The Amazon rainforest, which scientists refer to as “the lungs of the planet,” is on fire. The Brazilian Amazon has experienced 74,155 fires this year, an 85 percent increase over last year and well above the 67,790 fires of 2016, during a severe drought, according to Brazil’s National Institute for Space Research. [h/t Washington Post]

The culprit, in this case, appears to be deforestation. “There is nothing abnormal about the climate this year or the rainfall in the Amazon region, which is just a little below average,” INPE researcher Alberto Setzer told Reuters. “The dry season creates the favorable conditions for the use and spread of fire, but starting a fire is the work of humans, either deliberately or by accident.”

The European Union’s Copernicus Climate Change Service warns that the fires will have huge ramifications for the entire planet, leading to spikes in carbon monoxide and carbon dioxide, aggravating global warming.

The fires have increased pressure on Brazilian President Jair Bolsonaro, who has greatly relaxed regulations around deforestation in the country. Early in August, researchers found that 1,330 square miles of rainforest had been lost since January, a 40 percent increase in deforestation over the previous year. Bolsonaro called those numbers “a lie” and fired the director of the scientific agency who calculated them.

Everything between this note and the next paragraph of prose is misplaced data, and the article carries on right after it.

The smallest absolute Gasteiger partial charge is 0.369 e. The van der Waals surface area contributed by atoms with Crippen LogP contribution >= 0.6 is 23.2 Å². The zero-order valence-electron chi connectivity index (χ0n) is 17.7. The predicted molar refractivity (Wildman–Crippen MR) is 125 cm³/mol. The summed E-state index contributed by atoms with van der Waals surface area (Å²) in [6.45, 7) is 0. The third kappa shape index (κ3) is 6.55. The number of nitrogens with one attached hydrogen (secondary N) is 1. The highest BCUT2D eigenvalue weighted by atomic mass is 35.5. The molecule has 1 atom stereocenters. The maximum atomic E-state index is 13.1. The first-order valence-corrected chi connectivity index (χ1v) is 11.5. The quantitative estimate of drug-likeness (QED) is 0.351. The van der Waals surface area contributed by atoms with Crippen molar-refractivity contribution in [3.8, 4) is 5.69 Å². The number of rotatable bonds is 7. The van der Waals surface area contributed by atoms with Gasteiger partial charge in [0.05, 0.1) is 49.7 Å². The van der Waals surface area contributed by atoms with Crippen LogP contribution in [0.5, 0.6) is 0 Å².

The Amazon covers 2.12 million square miles and is responsible for taking in a full quarter of the 2.4 billion metric tons of carbon absorbed by all the trees in the world. But as the Amazon vanishes, its ability to pull in carbon goes along with it. That is already proving to be devastating to the vast array of creatures that live in the rainforest, many of them found nowhere else on Earth. And deforestation has also proved to be deadly to the indigenous tribes who have called the rainforests home for as long as anyone can remember.

Researchers say that deforestation is the number one threat facing the Amazon rainforest, although climate change is on pace to overtake it. “According to the results of our studies, even in the “best-case” scenario (optimistic), half of Amazonian tree species will be threatened in the future,” said Vitor Gomes, an environmental scientist at the Federal University of Pará in Brazil, according to The Post. “The trends we’ve seen today could be beyond our ‘worst-case’ scenario.”